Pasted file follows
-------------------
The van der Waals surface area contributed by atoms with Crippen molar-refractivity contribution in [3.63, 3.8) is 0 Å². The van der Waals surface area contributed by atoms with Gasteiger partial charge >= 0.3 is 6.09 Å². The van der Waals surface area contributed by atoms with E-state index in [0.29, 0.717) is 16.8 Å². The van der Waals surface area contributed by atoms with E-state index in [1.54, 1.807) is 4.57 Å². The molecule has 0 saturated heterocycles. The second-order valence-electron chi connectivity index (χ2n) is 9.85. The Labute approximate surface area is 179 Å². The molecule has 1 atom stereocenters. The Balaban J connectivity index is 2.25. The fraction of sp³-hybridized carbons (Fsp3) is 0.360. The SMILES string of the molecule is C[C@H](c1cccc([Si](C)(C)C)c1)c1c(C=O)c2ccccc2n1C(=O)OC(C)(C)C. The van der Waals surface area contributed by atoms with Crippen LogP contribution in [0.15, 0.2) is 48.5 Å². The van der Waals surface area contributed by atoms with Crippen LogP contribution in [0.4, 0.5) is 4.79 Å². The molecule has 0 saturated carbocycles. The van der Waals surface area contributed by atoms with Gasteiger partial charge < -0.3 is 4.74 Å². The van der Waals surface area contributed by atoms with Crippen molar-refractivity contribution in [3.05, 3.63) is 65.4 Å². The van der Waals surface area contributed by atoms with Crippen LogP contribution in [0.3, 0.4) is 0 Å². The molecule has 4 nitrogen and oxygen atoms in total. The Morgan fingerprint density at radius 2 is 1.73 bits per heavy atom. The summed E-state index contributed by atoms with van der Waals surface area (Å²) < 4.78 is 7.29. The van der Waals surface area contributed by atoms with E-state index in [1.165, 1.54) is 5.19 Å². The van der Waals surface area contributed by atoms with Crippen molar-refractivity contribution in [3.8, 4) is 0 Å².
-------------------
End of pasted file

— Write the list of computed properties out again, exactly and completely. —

The van der Waals surface area contributed by atoms with Crippen molar-refractivity contribution in [3.63, 3.8) is 0 Å². The van der Waals surface area contributed by atoms with Gasteiger partial charge >= 0.3 is 6.09 Å². The van der Waals surface area contributed by atoms with E-state index in [0.29, 0.717) is 16.8 Å². The van der Waals surface area contributed by atoms with E-state index in [1.54, 1.807) is 4.57 Å². The molecule has 0 saturated heterocycles. The second-order valence-electron chi connectivity index (χ2n) is 9.85. The Labute approximate surface area is 179 Å². The molecule has 1 atom stereocenters. The Balaban J connectivity index is 2.25. The fraction of sp³-hybridized carbons (Fsp3) is 0.360. The SMILES string of the molecule is C[C@H](c1cccc([Si](C)(C)C)c1)c1c(C=O)c2ccccc2n1C(=O)OC(C)(C)C. The van der Waals surface area contributed by atoms with Crippen LogP contribution in [0.15, 0.2) is 48.5 Å². The van der Waals surface area contributed by atoms with Crippen LogP contribution in [0.4, 0.5) is 4.79 Å². The molecule has 0 saturated carbocycles. The van der Waals surface area contributed by atoms with Gasteiger partial charge < -0.3 is 4.74 Å². The van der Waals surface area contributed by atoms with Crippen molar-refractivity contribution in [3.05, 3.63) is 65.4 Å². The van der Waals surface area contributed by atoms with Crippen LogP contribution in [0.3, 0.4) is 0 Å². The molecule has 4 nitrogen and oxygen atoms in total. The Morgan fingerprint density at radius 2 is 1.73 bits per heavy atom. The summed E-state index contributed by atoms with van der Waals surface area (Å²) < 4.78 is 7.29. The van der Waals surface area contributed by atoms with E-state index in [1.165, 1.54) is 5.19 Å². The van der Waals surface area contributed by atoms with Crippen molar-refractivity contribution in [3.8, 4) is 0 Å².